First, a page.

UC Berkeley's Virtual Development Center
Institute of Design
Carlo Sequin (EECS)
Paul Wright (Mech Eng)
Ken Goldberg (IEOR, EECS)
Lon Addison (CDV and CED)
The Berkeley Institute of Design (BID) is part of the CITRIS center. CITRIS is aimed at providing IT research in the interests of society.
BID is the component of CITRIS that unites disciplines from engineering to visual arts to realize that vision. BID begins with human-centered
design practices: contextual inquiry, participatory design, etc. It emphasizes understanding the diversity of the consumer: gender, age,
cultural and racial background. It is the closest point of contact between engineers and designers developing new technologies and social
scientists doing needs analysis and evaluation of such technologies. BID builds on Berkeley's current excellence in
state-of-the art technology such as: tools for prototyping, visualizing and manipulating designs;
the development of "digital critics" to automatically evaluate designs for manufacturability, complexity, and cost; understanding the entire
product development process from design to manufacture to market; and collaboration tools for team
design across disciplinary boundaries and physical distance.
Sample Research Topics
- Design Practice: Contextual Inquiry and Participatory Design are established ways of actively involving the user in design. But they are
subjective and lack verifiability. Computational tools could allow for quantitative verification of qualitative theories in areas such as web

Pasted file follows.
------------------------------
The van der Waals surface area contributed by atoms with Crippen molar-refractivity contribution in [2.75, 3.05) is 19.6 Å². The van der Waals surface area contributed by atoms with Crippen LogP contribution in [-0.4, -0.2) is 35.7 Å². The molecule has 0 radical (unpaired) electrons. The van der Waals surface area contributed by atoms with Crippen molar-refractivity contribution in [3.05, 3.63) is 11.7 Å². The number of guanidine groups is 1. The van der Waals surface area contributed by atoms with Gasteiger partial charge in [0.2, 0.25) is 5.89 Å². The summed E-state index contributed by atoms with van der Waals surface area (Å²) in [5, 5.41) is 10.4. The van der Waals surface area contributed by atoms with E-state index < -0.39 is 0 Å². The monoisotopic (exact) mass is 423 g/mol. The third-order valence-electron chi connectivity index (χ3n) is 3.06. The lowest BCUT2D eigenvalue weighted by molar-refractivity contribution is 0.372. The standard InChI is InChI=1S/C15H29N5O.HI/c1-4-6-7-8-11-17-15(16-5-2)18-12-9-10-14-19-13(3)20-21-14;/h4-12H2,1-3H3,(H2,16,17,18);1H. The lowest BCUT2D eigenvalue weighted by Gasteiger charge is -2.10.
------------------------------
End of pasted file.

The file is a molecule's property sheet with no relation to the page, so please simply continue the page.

and user interface design. There is great opportunity for new approaches that incorporate the best features of both approaches. Various
"brainstorming" techniques have been developed that facilitate the creative phase of design, and these methods have been studied
extensively at Berkeley. This work suggests new approaches for fostering the creative process using a mixture of practice and computer tools.
- Design Tools: There is a broad range of design tool research including
tools for the early stages of design, informal prototyping, wizard-of-OZ techniques, rapid functional prototyping, immersive design environments,
and late-stage design tools. The latter would include digital critics with knowledge about manufacturability, cost, availability of parts,
etc. While these tools are generally specific to a discipline, there are many features of design (e.g., support for informal design in the early
stages and the value of visualization) that are universal and would greatly benefit from comparison and contrast between disciplines.
- Visualization Tools: Visualization supports design in many ways. Designers can see and manipulate the design itself in many ways, from
different perspectives that expose aspects of the design, and use analysis tools for particular tasks such as calculating heat and stress
(in mechanical design), natural and artificial light (in a building) or user traffic (for a web site). Designers may also want to view an entire
design space, i.e., a representation of many possible designs, and to evaluate characteristics of those designs in a single view. These tasks
pose many interesting and challenging research problems.
- Collaboration Tools: Design is almost always a team endeavor, and most
teams span several disciplines. Tools already developed at Berkeley allow search of design databases with discipline-specific vocabularies,
allowing designers from one discipline to more accurately locate material written by others. More work is needed on this. Work is also
needed on group tasks such as coordination and scheduling, annotation and ad-hoc conferencing.
- Evaluation Tools: In today's dynamic marketplace, design is often an
evolutionary task. Well-designed products must be evaluated several times during design, and also later in the field to discover actual and
new usage patterns. New techniques can automate some of this analysis and reduce the labor overhead for continuous design refinement during a
product's life-cycle. Products in the future may include data-gathering facilities for evaluation in the product itself.